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7 Health Benefits Of Cashews

Last updated Feb. 1, 2018

People have used cashew butter to as a substitute for peanut butter although people still may be allergic to cashews.


The cashew is a seed native to northeastern Brazil but produced in Nigeria, Ivory Coast, Vietnam, and India. The cashew tree belongs to the family that includes mangoes and pistachios. The seed can be used for snacking and cooking. People have used cashew butter to as a substitute for peanut butter although people still may be allergic to cashews.

Here are the 7 health benefits of cashews.

1. Cashews could help prevent gallstones.

Diets high in cholesterol have been associated with gallstones. Gallstones are hardened deposits of digestive fluid that can form in the gallbladder. They can range in size from a grain of sand to the size of a golf ball. The most common type of gallstones is cholesterol gallstones, which appears yellow. Diets including cashews are associated with healthy cholesterol levels, which can help decrease your risk of gallstones.

2. Cashews could help you lose weight.

Although cashews are high in fat with being 46 percent fat, cashews are nutrient-dense with ample of minerals and fatty acids that aid in weight loss. Also, cashews are full of dietary fiber, which could help you feel fuller for more extended periods.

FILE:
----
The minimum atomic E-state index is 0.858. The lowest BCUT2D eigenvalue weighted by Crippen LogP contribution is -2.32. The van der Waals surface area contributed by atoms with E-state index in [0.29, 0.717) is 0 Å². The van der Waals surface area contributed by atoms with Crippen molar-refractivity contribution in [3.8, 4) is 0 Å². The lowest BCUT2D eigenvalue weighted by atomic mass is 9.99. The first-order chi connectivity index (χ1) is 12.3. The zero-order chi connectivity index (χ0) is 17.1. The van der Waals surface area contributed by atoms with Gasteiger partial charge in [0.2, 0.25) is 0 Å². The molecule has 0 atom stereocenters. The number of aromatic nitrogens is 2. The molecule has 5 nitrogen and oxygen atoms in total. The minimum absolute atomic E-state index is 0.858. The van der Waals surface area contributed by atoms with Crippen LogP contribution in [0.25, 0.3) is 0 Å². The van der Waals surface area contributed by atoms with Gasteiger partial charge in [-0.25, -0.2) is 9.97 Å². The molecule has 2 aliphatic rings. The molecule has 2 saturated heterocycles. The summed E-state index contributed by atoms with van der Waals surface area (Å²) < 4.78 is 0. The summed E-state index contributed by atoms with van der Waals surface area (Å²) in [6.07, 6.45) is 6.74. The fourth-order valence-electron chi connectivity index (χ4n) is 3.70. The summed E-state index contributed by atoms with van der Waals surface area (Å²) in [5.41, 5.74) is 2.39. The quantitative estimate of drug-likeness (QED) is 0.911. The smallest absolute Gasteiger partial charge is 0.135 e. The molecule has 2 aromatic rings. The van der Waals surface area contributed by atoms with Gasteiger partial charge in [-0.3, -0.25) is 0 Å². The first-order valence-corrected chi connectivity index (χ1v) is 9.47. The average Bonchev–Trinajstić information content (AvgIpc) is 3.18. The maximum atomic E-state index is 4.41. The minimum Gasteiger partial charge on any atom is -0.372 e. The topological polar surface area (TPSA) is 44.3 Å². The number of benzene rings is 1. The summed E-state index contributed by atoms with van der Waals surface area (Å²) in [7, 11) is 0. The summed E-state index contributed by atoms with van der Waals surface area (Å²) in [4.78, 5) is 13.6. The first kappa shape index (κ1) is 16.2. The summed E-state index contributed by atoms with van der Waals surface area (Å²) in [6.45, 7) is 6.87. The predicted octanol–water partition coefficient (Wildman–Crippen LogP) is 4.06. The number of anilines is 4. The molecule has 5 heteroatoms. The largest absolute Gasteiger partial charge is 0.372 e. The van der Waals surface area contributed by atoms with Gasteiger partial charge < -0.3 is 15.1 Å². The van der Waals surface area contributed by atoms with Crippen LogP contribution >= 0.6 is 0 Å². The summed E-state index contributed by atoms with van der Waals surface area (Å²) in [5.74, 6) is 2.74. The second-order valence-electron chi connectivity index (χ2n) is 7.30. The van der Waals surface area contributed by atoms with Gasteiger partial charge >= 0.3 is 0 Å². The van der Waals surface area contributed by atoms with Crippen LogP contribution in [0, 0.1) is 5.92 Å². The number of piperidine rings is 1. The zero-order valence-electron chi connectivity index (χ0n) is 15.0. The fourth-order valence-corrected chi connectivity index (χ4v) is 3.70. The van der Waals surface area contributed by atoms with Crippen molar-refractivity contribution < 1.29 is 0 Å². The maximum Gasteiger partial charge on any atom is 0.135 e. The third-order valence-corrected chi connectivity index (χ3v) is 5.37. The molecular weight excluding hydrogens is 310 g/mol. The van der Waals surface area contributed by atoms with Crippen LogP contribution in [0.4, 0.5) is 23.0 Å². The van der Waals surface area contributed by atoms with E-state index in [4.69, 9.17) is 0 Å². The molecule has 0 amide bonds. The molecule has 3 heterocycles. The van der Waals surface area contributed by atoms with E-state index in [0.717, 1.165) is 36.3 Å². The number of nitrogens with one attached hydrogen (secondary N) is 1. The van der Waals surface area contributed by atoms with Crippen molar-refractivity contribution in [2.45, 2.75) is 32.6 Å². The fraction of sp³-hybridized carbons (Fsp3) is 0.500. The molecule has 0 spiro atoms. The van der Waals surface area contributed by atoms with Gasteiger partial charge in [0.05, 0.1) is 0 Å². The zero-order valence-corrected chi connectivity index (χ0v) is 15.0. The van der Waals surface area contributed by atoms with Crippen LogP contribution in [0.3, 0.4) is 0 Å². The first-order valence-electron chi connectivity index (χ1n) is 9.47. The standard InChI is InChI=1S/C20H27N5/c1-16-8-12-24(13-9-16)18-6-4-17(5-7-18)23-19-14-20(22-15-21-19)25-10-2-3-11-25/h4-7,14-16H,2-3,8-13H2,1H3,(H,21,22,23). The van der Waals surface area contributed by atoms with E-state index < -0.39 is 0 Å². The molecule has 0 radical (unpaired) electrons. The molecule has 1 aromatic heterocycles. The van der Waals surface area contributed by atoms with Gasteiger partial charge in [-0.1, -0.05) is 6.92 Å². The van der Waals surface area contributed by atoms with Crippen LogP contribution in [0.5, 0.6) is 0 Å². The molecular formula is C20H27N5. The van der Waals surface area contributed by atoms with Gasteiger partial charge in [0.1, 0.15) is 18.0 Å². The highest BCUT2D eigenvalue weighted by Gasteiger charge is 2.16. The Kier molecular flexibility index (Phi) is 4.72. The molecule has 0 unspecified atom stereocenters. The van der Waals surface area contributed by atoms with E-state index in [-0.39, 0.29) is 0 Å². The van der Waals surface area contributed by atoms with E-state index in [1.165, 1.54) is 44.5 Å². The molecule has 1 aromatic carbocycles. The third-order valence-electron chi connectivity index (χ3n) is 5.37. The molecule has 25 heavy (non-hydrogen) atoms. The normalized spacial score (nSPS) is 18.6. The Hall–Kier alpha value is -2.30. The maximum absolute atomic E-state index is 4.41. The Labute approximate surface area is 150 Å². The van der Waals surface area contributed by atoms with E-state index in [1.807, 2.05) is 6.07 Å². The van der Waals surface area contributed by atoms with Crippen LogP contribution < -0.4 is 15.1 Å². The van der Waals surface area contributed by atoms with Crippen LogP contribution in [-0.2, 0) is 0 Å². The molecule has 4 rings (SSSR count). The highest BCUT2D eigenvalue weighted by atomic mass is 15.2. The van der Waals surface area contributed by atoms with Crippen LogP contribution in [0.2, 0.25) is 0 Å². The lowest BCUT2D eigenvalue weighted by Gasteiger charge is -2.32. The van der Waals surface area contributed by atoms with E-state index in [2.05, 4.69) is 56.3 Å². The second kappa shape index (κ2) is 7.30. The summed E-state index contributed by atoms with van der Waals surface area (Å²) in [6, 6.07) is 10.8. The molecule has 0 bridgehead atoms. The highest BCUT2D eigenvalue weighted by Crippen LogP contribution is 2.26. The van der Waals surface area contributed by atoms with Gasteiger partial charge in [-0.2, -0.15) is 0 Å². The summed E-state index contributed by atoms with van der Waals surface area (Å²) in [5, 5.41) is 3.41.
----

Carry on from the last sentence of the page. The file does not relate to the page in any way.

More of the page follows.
3. Cashews could help improve a healthy heart.

Cashews are phenomenal sources of vitamin A, vitamin D, vitamin E, and vitamin K, which are vital to helping prevent heart disease. Cashews could help reduce low-density lipoprotein (LDL) also known as bad cholesterol. High LDL cholesterol levels could increase the risk of atherosclerosis.

4. Cashews could help improve your bone health.

Cashews contain minerals like calcium, magnesium, and potassium and vitamins like vitamin K could improve the bone mineralization of bones and prevent bone fractures and osteoporosis.

5. Cashews could help improve your blood pressure.

High blood pressure occurs when the pressure in the blood is high against the blood vessels. Diets high in sodium increase the risk of high blood pressure, which is why the World Health Organization recommends people to eat under five grams of sodium per day. Also, a diet high in potassium helps your blood vessel relax. Cashews are high in potassium and low in sodium. One ounce or 28.4 grams of cashews contain 187 mg of potassium and 3 mg of sodium, according to the United States Department of Agriculture.

6. Cashews may help prevent some types of migraines.

A migraine is a headache disorder associated with nausea, vomiting, and sensitivity to light, sound, or smell. Cashews contain phytosterols, which could reduce headache duration and incidences. Cashews also could fight blood sugar and hypoglycemia, known to trigger migraines.

7. Cashews could help fight anemia.

Iron deficiency anemia is a common type of anemia caused by the body’s inability produce red blood cells because of insufficient iron in the body. Iron in a protein called hemoglobin binds to oxygen in the red blood cells to transport oxygen to other parts of the body. One ounce or 28.4 g of cashews contains 10% of iron.

References and Information Sources used for the Article:


Reviewed and Approved by a member of the DoveMed Editorial Board
First uploaded: Feb. 1, 2018
Last updated: Feb. 1, 2018